Sugar hoping for sweet success at Tokyo 2020

Laura Sugar is one of those athletes you can’t help but be jealous of.

Many of us can only dream of being skilled enough to play for our country in one sport. Sugar has represented hers in three.

She made her debut for Wales’ hockey team in September 2012 and made 11 appearances in total, playing alongside current GB stars Leah Wilkinson and Sarah Jones.

However just weeks before her debut Sugar, who was born with a club foot and as a result has no movement in her ankle, had been watching the London 2012 Paralympics and suddenly realised that there was potentially another sporting avenue she could pursue.

“Hockey was my main sport. I thought this was me and this was my career; it one of the sports I tried at school and the one I was really good at,” she recalled in an exclusive interview with SportSpiel.

“But unless you’re in the full GB set up you can’t be a full-time athlete, you have to pay to play, so I became a PE teacher. However my dream was to become a full-time athlete and be involved in sport.

“I watched London 2012 while working at a kids camp – I think I was sat making clay models of alien athletes because it was space-theme week. I was watching the discus and they always go quite close up on the feet in the circle and I realised ‘I’ve got that foot’.

“I knew I was quite fast, I certainly wasn’t the slowest in the hockey world, and that’s how I went and tried it out.”


Since then she has gone on to represent Great Britain as a sprinter at the Rio 2016 Paralympics and won several European medals.

She has also successfully transitioned into para-canoeing too, winning European bronze and World silver last year after just a few months of training.

As a result Sugar is in with a strong chance of being on the plane with Paralympics GB to compete in at least one, if not both, of her sports at Tokyo 2020.

But having grown up never letting her foot hold her back and with a condition that isn’t as obvious  to see as others, the 27-year-old admitted she was nervous about initially transitioning into para-sport.

“I knew I could never stand on one leg or some things but because it was my foot I always found another way to get around it. I just always had the attitude that it was never going to hold me back,” she said.

“When I was born my parents were told I’d be absolutely fine as long as I didn’t become a sportsperson. But it was only when I got into para-sport that my parents told me what the doctor said.

“I knew I was quite fast, I certainly wasn’t the slowest in the hockey world, and that’s how I went and tried it out.

“I was terrified, especially from the identity change of being the hockey player to the disabled athlete when I’d never thought that my whole life.

“That identity change was weird and I went along feeling a bit of a fraud because I didn’t have as bad a disability as some other people.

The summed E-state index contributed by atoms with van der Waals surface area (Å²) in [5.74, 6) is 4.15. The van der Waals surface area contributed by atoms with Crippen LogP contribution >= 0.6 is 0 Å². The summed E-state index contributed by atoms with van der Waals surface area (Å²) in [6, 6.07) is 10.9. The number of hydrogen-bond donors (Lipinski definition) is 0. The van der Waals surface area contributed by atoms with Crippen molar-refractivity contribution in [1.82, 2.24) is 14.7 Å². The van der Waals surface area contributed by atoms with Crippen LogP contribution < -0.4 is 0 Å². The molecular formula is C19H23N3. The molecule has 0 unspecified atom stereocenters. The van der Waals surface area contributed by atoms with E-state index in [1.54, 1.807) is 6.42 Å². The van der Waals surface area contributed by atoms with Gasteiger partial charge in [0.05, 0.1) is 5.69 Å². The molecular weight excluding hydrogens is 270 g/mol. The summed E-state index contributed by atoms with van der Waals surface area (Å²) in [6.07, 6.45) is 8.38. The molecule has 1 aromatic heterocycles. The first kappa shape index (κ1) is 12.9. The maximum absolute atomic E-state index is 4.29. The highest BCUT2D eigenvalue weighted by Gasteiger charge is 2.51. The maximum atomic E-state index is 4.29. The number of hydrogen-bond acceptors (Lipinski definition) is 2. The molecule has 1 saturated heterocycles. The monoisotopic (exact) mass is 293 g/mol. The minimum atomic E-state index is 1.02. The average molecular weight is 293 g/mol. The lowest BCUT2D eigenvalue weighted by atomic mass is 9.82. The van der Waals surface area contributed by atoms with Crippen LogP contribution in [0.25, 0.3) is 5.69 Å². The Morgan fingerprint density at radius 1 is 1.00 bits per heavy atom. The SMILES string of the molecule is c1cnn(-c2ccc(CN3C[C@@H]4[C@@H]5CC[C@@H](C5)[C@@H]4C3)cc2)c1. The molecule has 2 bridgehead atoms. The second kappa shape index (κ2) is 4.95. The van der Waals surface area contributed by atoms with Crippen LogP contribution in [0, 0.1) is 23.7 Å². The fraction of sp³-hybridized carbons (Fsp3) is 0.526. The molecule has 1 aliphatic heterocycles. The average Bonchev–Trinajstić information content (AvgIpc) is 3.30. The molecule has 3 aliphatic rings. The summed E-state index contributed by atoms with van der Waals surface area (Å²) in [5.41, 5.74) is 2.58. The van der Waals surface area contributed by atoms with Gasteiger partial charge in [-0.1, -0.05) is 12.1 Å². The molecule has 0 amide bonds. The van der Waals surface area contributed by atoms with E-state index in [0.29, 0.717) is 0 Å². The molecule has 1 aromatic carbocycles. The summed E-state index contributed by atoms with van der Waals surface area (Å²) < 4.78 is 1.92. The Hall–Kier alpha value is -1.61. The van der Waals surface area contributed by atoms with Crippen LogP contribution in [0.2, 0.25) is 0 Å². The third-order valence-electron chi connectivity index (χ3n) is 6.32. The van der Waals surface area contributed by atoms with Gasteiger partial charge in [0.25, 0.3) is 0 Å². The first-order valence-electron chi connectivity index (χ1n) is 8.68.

“That was the only thing holding me back that day but I’m so glad I went out to that event and I’m very thankful for London 2012 because otherwise I may never have known I could compete at a Paralympics.”

Less than four years later, Sugar was pulling on the GB vest at the Rio 2016 Paralympics and outperforming her expectations by finishing fifth in the T44 100m and 200m finals.

While she didn’t win a medal on that occasion, to see how far she’d come in four years made it an event she looks back on very favourably.

Recalling the 100m final in particular, she said: “I was so nervous because I put so much pressure on myself. You do it because you enjoy it and then you turn up and in the cool room you think ‘why am I doing this?’

“You literally hate yourself before every race, ask why and then you get out there and you race and you love and you think ‘I want to do it again!’

“The 100m final was the last race of the whole Paralympic Games on the track. It was about 9pm at night, a packed stadium and I remember standing on the start line. I just stood there and smiled.

“It was the 100m; a massive race; a full crowd; the ‘Blade Race’ for the women and I just went ‘I’ve done it’.

“I ran a PB, came fifth, beat the reigning champion and that was the only time I’ve appreciated what I’ve done while I’ve raced.”

With just a handful of months left until Tokyo 2020 Sugar could well be representing Great Britain once again in both athletics and para-canoeing, having made an incredible start to her career in the latter last year.

Her KL3 silver medal at the 2019 Sprint World Championships followed on from a European bronze just three weeks before and was a huge statement of intent, showing just how good she could become with even more training under her belt.

But she’s not letting herself get carried away.

While it may be easy to dream of securing that first Paralympic medal, Sugar knows there’s a long way to go yet that includes being selected as Great Britain’s representative in the event.

Most of all though, she just wants to ensure that she continues to enjoy the career she has worked so hard to turn into a reality. That, for her, is more important than any medal.

“We’ve got goals set out and obviously it being a Games year the ultimate goal is to go to Tokyo and challenge for a gold medal,” she said.

“But there’s loads of little baby steps along the way so I just need to keep progressing, keep giving my best each day and hopefully the pieces will come together.

“It’s also about enjoying the journey along the way. If you put all the pressure on getting that one goal and it doesn’t happen you’re left with nothing. I’ve spoken to loads of gold medallists who have had mental health issues because it’s not been as good as they thought it was.

“You’ve got to enjoy the journey we have on the way. So I’ll be enjoying my sport, trying to get better in both sports and see where that takes me.”

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